Best Laid Plans – Rediscovering ‘Bloody Friday’ / ‘Blutiger Freitag’ (Germany 1972 – 97 mins)

Posted in Rediscover by - October 22, 2014
Best Laid Plans – Rediscovering ‘Bloody Friday’ / ‘Blutiger Freitag’ (Germany 1972 – 97 mins)

Based on true events, the 1972 German-Italian co-production ‘Blutiger Freitag’ is an exiting and often vicious story of a bank heist and the subsequent getaway. While it falls firmly in the exploitation category it does at least take time out to develop the story’s characters, unsavory though they are.

After escaping from a Munich court, lowlife criminal Heinz (Raimund Harmstorf), and his partner Luigi (Gianni Macchia), begin planning a bank robbery using machine guns stolen from a nearby army base. Along with Luigi’s naïve and pregnant girlfriend Heidi (Christine Böhm) and her brother Christian (Amadeus August), they take hold of a city bank, taking both staff and customers hostage. With the ransom paid, and after making their getaway, things soon get out of hand with casualties mounting, leading to a violent, blood-soaked finale.

Although ‘Bloody Friday’ is supposedly based on a 1971 robbery of a branch of the “Deutsche Bank” in Munich, the movie is very much exploitation while mixing in some social commentary along the way. As well as some brutal and bloody action, perhaps the most memorable scene is the one during the robbery when a small child picks up a dropped hand-grenade, resulting in the rescuing policeman paying the price for retrieving it. A very gory scene.

The cast here is very strong, with even the minor cast members giving worthy performances. Tough guy actor Raimund Harmstorf is a towering presence as the amoral and bearded Heinz. Harmstorf had earlier found fame on German television in Jack London’s ‘The Seawolf’ (’71), and had further roles in other Jack London inspired adventures, including ‘The Call of the Wild’ (’72) with Charlton Heston, and Lucio Fulci’s ‘White Fang’ (’73). The wonderfully named Amadeus August plays Christian Hofbauer, the army deserter brother of Heidi, played by pretty Christine Böhm, who perhaps gives the films best performance as the confused yet devoted young girlfriend of Luigi, played by Italian second-lead Gianni Macchia. Böhm was a talented actress of both stage and screen but, just as her career was flourishing (including a good role in Jacques Demy’s ‘Lady Oscar’-’79), sadly died later that year, aged just 25. In fact, all three of the leads died relatively young (Raimund Harmstorf committed suicide in 1998 aged 58, and Amadeus August died of AIDS in 1992, aged 50).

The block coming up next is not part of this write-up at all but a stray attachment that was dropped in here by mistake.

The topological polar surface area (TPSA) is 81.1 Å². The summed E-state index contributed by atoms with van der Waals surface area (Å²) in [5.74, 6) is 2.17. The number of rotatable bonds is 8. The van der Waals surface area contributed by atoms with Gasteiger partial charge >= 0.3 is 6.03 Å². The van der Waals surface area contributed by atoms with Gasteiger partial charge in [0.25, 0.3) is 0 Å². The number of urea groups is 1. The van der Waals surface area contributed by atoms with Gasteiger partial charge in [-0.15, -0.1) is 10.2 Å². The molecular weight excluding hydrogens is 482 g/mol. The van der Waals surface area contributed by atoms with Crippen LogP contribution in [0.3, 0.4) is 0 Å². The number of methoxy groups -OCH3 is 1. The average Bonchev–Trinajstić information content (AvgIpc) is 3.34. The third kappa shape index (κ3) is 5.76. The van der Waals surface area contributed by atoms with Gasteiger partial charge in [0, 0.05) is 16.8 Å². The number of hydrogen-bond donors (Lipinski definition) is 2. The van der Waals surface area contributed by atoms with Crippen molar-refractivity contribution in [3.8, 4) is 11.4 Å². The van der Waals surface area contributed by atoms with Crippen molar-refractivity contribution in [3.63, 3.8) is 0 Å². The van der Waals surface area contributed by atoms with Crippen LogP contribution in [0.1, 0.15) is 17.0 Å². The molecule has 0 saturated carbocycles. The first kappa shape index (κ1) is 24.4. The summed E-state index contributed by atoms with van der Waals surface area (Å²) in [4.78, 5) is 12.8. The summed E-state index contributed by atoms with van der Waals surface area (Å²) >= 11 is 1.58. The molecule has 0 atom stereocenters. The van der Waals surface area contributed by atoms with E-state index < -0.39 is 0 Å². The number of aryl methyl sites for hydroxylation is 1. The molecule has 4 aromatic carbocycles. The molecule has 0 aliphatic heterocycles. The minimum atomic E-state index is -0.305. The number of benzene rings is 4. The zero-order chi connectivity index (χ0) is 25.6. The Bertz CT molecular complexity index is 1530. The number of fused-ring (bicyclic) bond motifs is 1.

Writer, actor and director Rolf Olsen does a pretty good job, especially in the well-crafted action scenes, employing a sometimes in-your-face approach which brings you right into the often violent action. Known for directing famed German actor Curd Jürgens in a number of films, Olsen later made the controversial documentary ‘Shocking Asia’ (’76) and its 1985 follow-up. The enjoyably funky score was by the excellent Francesco de Masi, who composed the music for numerous cult features including ‘The Inglorious Bastards’ (’78) and ‘The New York Ripper’ (’82).

A pretty good low budget exploitation piece, ‘Bloody Friday’ is both gritty and violent, but never boring. It’s shocking in places and a bit sloppy at times, but overall it’s a decent little crime flick featuring good performances and a few memorable moments.

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